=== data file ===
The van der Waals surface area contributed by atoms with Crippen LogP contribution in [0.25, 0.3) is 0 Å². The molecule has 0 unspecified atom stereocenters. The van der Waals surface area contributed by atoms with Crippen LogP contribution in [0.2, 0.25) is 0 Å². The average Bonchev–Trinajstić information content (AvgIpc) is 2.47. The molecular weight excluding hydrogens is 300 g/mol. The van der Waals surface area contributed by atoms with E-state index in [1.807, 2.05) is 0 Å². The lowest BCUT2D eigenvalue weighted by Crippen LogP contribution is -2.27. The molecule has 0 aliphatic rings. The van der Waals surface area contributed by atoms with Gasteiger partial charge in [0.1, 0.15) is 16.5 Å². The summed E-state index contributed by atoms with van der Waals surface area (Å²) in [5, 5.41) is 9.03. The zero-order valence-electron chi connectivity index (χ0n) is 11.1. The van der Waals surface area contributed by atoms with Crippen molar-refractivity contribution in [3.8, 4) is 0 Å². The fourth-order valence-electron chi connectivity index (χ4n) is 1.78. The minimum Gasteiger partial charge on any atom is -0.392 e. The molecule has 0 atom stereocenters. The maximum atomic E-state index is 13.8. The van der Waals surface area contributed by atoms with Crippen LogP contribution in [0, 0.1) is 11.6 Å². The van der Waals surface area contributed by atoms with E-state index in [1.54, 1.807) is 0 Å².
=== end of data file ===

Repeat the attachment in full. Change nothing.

The van der Waals surface area contributed by atoms with Crippen LogP contribution in [0.25, 0.3) is 0 Å². The molecule has 0 unspecified atom stereocenters. The van der Waals surface area contributed by atoms with Crippen LogP contribution in [0.2, 0.25) is 0 Å². The average Bonchev–Trinajstić information content (AvgIpc) is 2.47. The molecular weight excluding hydrogens is 300 g/mol. The van der Waals surface area contributed by atoms with E-state index in [1.807, 2.05) is 0 Å². The lowest BCUT2D eigenvalue weighted by Crippen LogP contribution is -2.27. The molecule has 0 aliphatic rings. The van der Waals surface area contributed by atoms with Gasteiger partial charge in [0.1, 0.15) is 16.5 Å². The summed E-state index contributed by atoms with van der Waals surface area (Å²) in [5, 5.41) is 9.03. The zero-order valence-electron chi connectivity index (χ0n) is 11.1. The van der Waals surface area contributed by atoms with Crippen molar-refractivity contribution in [3.8, 4) is 0 Å². The fourth-order valence-electron chi connectivity index (χ4n) is 1.78. The minimum Gasteiger partial charge on any atom is -0.392 e. The molecule has 0 atom stereocenters. The maximum atomic E-state index is 13.8. The van der Waals surface area contributed by atoms with Crippen LogP contribution in [0, 0.1) is 11.6 Å². The van der Waals surface area contributed by atoms with E-state index in [1.54, 1.807) is 0 Å².